- For Teachers
The common expression was "The weather is beautiful. I wish you were here." The joke is switching those words. "The weather is here. I wish you were beautiful."
How would a girlfriend feel if she got a postcard saying "I wish you were beautiful"? It's just a play on words.
I regret introducing the phrase. I'm tempted to delete that post and every one dealing with it.
I'm not a teacher, but I write for a living. Please don't ask me about 2nd conditionals, but I'm a safe bet for what reads well in (American) English.
***** NOT A TEACHER *****
(1) Let's say that Tom is visiting Paris. He might send a postcard of the Eiffel Tower to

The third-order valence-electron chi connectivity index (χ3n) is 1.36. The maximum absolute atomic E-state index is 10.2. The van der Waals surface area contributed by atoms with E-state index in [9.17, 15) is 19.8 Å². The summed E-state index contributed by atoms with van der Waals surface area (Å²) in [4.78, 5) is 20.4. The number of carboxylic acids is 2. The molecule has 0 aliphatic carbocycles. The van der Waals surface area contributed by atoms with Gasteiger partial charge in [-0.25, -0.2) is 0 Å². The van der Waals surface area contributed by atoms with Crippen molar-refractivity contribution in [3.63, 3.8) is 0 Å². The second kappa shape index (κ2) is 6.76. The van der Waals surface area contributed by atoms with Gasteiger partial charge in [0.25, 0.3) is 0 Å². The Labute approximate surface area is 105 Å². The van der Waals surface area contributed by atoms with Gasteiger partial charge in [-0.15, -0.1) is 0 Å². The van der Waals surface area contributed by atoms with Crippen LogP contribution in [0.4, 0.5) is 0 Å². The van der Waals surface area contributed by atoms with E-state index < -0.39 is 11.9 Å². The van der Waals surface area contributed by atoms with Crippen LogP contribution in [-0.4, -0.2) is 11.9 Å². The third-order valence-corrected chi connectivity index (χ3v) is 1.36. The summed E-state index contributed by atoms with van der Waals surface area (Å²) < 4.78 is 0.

his girlfriend in New York City. Usually, Tom would write on the card:
The weather is beautiful. I wish that you were here.
(2) But let's say that Tom wants to be funny. He might change the position of the
words. So he would write:
The weather is here. I wish that you were beautiful. [He is telling his girlfriend that
she is not beautiful!]
(3) When his girlfriend in the Big Apple (New York City) gets the postcard, she will
laugh and laugh and laugh. Some (many?) native speakers think that changing the
position of those words is really funny!
Until I read Barb's post, I had never heard of that joke. (I like only pop music of the 1960's.)
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